Meaning behind the Blues
In Ralph Ellison’s (comma removed) Invisible Man, Ellison combines his two passions of literature and music to create the world and story Remove? in which his characters live. The? Songs and language styles of blues and jazz are incorporated throughout the novel to add imagery and emphasis on certain experiences (“that center around or involve” or “of”) the narrator. To further show the importance of the use Remove? of music, Ellison both begins and ends his story with a reference to the work of Louis Armstrong. Armstrong is a very well known and influential African- American (Is the – needed because sometimes you use it and others you don’t so I am not sure) musician of the time period.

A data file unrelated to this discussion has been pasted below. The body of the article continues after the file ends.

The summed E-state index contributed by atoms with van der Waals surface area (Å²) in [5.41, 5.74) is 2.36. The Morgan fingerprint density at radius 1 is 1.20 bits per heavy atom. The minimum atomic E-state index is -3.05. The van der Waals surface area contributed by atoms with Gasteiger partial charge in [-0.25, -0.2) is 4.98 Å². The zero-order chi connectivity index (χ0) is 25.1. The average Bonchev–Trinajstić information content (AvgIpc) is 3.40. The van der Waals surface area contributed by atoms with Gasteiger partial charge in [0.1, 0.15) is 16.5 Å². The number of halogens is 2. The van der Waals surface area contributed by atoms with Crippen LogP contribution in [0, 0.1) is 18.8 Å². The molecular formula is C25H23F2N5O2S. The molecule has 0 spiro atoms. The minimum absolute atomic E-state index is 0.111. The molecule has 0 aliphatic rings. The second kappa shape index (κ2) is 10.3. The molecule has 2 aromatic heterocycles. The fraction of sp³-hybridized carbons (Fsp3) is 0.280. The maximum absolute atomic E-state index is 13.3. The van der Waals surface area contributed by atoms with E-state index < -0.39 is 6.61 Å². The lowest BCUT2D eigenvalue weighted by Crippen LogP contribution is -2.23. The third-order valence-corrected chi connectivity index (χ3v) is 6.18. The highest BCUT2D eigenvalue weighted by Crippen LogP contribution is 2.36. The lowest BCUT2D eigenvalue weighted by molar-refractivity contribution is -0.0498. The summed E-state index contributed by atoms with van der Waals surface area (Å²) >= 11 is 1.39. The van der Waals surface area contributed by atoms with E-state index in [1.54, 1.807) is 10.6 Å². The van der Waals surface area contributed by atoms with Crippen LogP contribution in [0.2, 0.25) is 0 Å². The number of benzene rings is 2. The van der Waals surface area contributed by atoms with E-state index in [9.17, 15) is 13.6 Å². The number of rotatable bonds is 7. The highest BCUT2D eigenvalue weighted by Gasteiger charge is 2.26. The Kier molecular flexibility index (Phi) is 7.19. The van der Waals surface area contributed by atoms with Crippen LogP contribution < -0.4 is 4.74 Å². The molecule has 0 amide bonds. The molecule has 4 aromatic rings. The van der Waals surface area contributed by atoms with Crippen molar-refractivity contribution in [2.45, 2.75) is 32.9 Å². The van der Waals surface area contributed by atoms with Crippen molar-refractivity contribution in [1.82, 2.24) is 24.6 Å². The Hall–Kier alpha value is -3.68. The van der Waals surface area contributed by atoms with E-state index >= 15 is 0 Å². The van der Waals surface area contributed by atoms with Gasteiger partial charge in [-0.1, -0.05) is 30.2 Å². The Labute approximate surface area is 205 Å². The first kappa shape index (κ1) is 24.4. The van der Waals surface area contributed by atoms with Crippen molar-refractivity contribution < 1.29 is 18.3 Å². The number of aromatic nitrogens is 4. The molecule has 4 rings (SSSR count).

In the Prologue, while the narrator is sitting in his hole Comma maybe? he tales of his wish to have five radio-phonographs. This would enable him to hear and feel the vibrations so he can hear and feel the vibrations of Louis Armstrong as he performs “What Did I Do to Be so Black and Blue.” While listening to this song The? Invisible Man makes the comment, “Perhaps I like Louis Armstrong because he’s made poetry out of being invisible. And my own grasp of invisibility aids me to understand his music,” ( Ellison 8). For the narrator music is his way of escaping the world around him and halting time, he compares this experience to smoking marijuana. However, the music inspires him to take action (I am not really sure if you would need to use a comma here or what, I do not often use whereas haha) whereas the marijuana does not.
Ellison does not limit the comforting ability of blues only to the narrator, several other characters throughout the novel are comforted and inspired by this genre of music as well. When Jim Trueblood is forced to leave his house and is shunned by his family for having sexual relations with his daughter, he turns to singing the blues as an attempt to find himself and regain...